A mother puts her children into a refrigerator truck and asks, “What else could I do?” A runaway teenager comes of age on the streets, sleeping in abandoned buildings. A student leaves his war-ravaged country behind because he doesn’t want to kill. Everyone among the thousands of people who come to Europe in search of asylum each year possesses a unique story. But those stories don’t end as they cross into the West.
In Lights in the Distance, acclaimed journalist Daniel Trilling draws on years of reporting to build a portrait of the refugee crisis as seen through the eyes of the people who experienced it firsthand. As the European Union has grown, so has a tangled and often violent system designed to filter out unwanted migrants. Visiting camps and hostels, sneaking into detention centers, and delving into his own family’s history of displacement, Trilling weaves together the stories of people he met and followed from country to country. In doing so, he shows that the terms commonly used to define them—“refugee” or “economic migrant,” “legal” or “illegal,” “deserving” or “undeserving”—fall woefully short of capturing the complex realities.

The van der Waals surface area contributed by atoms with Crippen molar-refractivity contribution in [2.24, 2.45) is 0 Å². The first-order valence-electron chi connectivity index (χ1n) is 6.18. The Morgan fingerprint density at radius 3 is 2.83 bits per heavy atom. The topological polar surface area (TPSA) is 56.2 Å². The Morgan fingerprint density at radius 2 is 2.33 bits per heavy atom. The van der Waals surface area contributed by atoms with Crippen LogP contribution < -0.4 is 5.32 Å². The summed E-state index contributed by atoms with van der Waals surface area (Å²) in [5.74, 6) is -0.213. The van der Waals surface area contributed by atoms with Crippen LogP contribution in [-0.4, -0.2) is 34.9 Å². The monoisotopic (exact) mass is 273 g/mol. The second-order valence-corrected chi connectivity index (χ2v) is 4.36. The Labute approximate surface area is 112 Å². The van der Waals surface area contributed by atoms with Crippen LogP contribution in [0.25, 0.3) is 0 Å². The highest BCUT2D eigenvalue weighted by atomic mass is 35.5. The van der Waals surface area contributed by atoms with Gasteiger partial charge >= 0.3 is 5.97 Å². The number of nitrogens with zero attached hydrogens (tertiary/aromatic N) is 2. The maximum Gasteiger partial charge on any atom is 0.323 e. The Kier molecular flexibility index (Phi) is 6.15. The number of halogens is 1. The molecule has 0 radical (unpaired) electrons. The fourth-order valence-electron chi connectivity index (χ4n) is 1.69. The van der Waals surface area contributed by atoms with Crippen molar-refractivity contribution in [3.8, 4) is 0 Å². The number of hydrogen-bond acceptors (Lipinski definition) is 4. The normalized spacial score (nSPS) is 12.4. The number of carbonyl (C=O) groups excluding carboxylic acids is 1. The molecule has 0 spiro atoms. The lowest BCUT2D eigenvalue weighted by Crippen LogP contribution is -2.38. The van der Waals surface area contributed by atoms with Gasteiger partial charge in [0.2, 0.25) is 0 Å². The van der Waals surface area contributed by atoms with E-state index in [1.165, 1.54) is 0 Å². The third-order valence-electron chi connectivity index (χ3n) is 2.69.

The founding story of the EU is that it exists to ensure the horrors of the twentieth century are never repeated. Now, as it comes to terms with the worst refugee crisis since the Second World War, its declared values of freedom, tolerance and respect for human rights are being put to the test. Lights in the Distance is a uniquely powerful and illuminating exploration of the nature and human dimensions of the crisis.